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LANDSTUHL, Germany — Landstuhl Regional Medical Center has become the only hospital outside the U.S. designated a Level II trauma center by the American College of Surgeons.

The designation means the hospital, which has seen more than 42,000 troops wounded in Iraq and Afghanistan, must follow tough standards in everything from tracking patients to receiving patients and documenting medical care.

The majority of patients from Iraq and Afghanistan treated at Landstuhl suffer nonbattle injuries.

The Level II trauma center certification symbolizes a commitment to excellence in how the hospital takes care of wounded warriors, Landstuhl commander Col. Brian Lein said.

“What it means for the patient is that we have to meet the same certification standards, the same care standards of every Level II hospital in the United States,” he said.

The hospital established trauma standards, and must continually assess those standards and demonstrate to outside inspection agencies that it is meeting or exceeding those standards, Lein said.

According to the American College of Surgeons, a Level II trauma center is a hospital that is expected to provide initial definitive trauma care, regardless of the severity of injury. Depending on location, patient volume, personnel and resources, the Level II trauma center may not be able to provide the same comprehensive care as a Level I trauma center.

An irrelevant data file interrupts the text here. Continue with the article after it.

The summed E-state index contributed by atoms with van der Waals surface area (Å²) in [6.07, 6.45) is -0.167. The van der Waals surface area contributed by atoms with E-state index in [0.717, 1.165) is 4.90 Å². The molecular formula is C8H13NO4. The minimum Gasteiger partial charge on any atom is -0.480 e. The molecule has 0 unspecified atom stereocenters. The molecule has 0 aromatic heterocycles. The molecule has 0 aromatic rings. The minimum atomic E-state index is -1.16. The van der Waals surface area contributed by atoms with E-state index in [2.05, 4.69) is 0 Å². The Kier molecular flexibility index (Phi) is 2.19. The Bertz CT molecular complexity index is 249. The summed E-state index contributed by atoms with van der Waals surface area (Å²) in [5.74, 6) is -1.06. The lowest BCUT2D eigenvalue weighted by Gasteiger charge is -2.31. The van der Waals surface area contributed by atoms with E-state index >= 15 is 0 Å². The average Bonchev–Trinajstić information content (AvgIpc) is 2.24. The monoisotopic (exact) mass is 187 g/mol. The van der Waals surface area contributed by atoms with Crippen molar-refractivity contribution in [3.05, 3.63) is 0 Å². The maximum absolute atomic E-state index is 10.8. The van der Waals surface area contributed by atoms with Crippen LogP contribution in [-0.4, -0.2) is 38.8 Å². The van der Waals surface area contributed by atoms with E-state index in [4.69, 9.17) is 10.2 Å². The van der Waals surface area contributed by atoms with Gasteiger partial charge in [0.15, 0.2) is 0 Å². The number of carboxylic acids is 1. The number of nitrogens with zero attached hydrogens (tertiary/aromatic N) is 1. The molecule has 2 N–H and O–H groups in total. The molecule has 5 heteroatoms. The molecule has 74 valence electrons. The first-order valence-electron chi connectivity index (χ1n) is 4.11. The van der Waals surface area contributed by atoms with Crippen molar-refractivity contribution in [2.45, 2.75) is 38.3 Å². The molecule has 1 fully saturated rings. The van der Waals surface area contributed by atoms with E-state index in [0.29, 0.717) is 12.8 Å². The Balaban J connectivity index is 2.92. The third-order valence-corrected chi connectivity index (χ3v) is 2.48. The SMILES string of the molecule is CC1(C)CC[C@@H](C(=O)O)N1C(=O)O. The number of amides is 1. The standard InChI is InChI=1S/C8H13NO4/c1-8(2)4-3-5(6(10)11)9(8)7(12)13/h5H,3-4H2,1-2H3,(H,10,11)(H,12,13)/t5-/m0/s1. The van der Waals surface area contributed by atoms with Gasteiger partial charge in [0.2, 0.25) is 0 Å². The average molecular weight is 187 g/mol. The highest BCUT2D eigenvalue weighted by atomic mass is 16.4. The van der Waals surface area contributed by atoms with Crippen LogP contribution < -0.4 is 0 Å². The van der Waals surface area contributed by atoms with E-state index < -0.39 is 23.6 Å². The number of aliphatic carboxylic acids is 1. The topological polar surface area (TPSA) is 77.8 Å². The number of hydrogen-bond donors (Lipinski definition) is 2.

Wounded servicemembers requiring intensive care unit treatment usually stay at Landstuhl for three to five days before being transported to the States.

Landstuhl gained the certification last month, and it will be valid for three years.

According to a Landstuhl news release, the goal of quality service drove the effort to achieve Level II verification, said Kathleen Martin, the trauma program nurse director at Landstuhl. Level II certification is linked to improved performance and enhanced patient outcomes, she said.

“Hospitals that have committed the resources to achieve Level II verification have shown a statistically significant decrease in morbidity and mortality,” Martin said in the press release.

The military looks at mortality rates once the wounded make it to a Combat Support Hospital or beyond.

“That number is exceedingly low,” Lein said. “We’re talking one to two a month for the last multiple, multiple months. Our numbers are incredibly low.”

Lein attributed the military’s low mortality rate in part to the front-line care wounded are receiving from their buddies and medics.


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